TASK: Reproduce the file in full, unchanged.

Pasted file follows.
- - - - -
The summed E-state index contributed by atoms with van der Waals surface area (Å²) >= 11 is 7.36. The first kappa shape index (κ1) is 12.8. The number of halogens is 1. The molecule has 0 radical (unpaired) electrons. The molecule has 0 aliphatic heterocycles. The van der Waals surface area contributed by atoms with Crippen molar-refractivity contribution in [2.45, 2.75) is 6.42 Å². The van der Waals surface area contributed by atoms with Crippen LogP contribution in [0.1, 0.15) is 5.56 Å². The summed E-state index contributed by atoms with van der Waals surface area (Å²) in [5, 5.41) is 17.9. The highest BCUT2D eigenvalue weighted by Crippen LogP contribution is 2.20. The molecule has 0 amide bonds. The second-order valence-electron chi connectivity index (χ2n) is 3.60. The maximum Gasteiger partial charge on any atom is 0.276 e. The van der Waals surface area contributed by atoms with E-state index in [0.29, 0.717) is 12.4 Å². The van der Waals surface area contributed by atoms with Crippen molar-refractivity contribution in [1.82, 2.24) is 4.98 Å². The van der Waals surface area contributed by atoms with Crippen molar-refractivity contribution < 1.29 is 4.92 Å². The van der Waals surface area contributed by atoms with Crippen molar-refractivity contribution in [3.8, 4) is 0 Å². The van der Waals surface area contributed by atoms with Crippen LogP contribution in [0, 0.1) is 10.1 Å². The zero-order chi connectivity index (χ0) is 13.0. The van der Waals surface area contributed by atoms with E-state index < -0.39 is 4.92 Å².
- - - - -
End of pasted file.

The summed E-state index contributed by atoms with van der Waals surface area (Å²) >= 11 is 7.36. The first kappa shape index (κ1) is 12.8. The number of halogens is 1. The molecule has 0 radical (unpaired) electrons. The molecule has 0 aliphatic heterocycles. The van der Waals surface area contributed by atoms with Crippen molar-refractivity contribution in [2.45, 2.75) is 6.42 Å². The van der Waals surface area contributed by atoms with Crippen LogP contribution in [0.1, 0.15) is 5.56 Å². The summed E-state index contributed by atoms with van der Waals surface area (Å²) in [5, 5.41) is 17.9. The highest BCUT2D eigenvalue weighted by Crippen LogP contribution is 2.20. The molecule has 0 amide bonds. The second-order valence-electron chi connectivity index (χ2n) is 3.60. The maximum Gasteiger partial charge on any atom is 0.276 e. The van der Waals surface area contributed by atoms with E-state index in [0.29, 0.717) is 12.4 Å². The van der Waals surface area contributed by atoms with Crippen molar-refractivity contribution in [1.82, 2.24) is 4.98 Å². The van der Waals surface area contributed by atoms with Crippen molar-refractivity contribution < 1.29 is 4.92 Å². The van der Waals surface area contributed by atoms with Crippen molar-refractivity contribution in [3.8, 4) is 0 Å². The van der Waals surface area contributed by atoms with Crippen LogP contribution in [0, 0.1) is 10.1 Å². The zero-order chi connectivity index (χ0) is 13.0. The van der Waals surface area contributed by atoms with E-state index < -0.39 is 4.92 Å².